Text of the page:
• Severe abdominal pain
  • Loss of appetite
  • Mental/mood changes such as hallucinations or irritability
  • Confusion
  • Slowed breathing
  • Muscle weakness

If side effects persist or worsen, seek medical attention immediately.

Opioids like Ultracet alter how the brain responds to pain signals. When Ultracet is taken for a long period, the natural chemical balance is tampered with, making it hard for the brain to produce pain-blocking chemicals without opioid assistance.

This chemical imbalance usually causes withdrawal symptoms and can affect a person’s long-term recovery.

Ultracet Withdrawal and Detox

If you no longer want to take Ultracet to treat your pain, meet with your doctor to discuss tapering off the medication. Gradually lowering your Ultracet dose over time will give your body time to adjust to less of the medication and avoid severe withdrawal. Do not abruptly stop taking Ultracet, as this will greatly enhance your risk for withdrawal symptoms.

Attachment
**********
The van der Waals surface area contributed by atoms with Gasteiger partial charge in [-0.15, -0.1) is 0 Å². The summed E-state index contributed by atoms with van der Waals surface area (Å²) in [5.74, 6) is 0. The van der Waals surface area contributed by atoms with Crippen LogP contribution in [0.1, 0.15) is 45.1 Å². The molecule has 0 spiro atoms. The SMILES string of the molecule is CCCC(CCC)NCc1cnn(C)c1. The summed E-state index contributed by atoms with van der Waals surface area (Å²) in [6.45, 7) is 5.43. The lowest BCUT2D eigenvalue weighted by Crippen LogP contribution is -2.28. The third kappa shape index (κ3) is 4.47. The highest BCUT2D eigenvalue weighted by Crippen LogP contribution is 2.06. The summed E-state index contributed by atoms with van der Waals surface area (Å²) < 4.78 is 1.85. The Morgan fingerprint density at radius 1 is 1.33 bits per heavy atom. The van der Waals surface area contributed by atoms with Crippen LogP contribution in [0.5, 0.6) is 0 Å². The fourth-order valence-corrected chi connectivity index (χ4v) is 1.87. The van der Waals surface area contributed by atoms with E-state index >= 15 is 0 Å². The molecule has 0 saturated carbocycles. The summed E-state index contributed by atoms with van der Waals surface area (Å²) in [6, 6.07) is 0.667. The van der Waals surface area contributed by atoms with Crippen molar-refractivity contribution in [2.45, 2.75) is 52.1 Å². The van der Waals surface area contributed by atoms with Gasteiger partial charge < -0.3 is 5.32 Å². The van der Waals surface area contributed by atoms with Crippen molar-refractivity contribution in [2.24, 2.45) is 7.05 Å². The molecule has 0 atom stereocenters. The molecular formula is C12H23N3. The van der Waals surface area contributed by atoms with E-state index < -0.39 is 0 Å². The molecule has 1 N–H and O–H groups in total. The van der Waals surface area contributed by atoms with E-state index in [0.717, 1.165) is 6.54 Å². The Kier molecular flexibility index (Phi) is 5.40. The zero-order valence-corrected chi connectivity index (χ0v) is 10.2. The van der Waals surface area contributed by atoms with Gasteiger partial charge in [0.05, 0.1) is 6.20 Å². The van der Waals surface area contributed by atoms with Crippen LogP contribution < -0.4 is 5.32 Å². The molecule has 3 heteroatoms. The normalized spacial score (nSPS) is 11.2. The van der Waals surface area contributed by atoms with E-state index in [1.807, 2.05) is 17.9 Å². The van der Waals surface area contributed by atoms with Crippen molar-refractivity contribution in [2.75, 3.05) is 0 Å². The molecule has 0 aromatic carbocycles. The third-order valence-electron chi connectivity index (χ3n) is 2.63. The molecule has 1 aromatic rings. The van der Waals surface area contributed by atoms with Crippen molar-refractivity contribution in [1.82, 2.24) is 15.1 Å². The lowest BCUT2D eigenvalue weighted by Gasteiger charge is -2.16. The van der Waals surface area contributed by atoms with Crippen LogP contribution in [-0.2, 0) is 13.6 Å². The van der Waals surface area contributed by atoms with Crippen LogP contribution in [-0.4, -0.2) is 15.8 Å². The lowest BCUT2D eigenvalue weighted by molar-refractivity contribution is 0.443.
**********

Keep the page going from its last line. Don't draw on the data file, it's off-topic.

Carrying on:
Common Ultracet Withdrawal Symptoms

Possible Ultracet withdrawal symptoms include:

  • Runny nose
  • Sweating
  • Tearing up
  • Yawning
  • Muscle and body aches
  • Trouble sleeping
  • Anxiety
  • Restlessness
  • Agitation
  • Racing heart rate
  • Hypertension
  • Fast breathing
  • Chills and goosebumps
  • Stomach pain and cramping
  • Diarrhea
  • Vomiting
  • Loss of appetite
  • Pupil dilation
  • Difficulties concentrating or thinking clearly
  • Irritability
  • Drug cravings
  • Depression
  • Depersonalization
  • Psychosis

Ultracet Withdrawal Timeline and Symptom Durations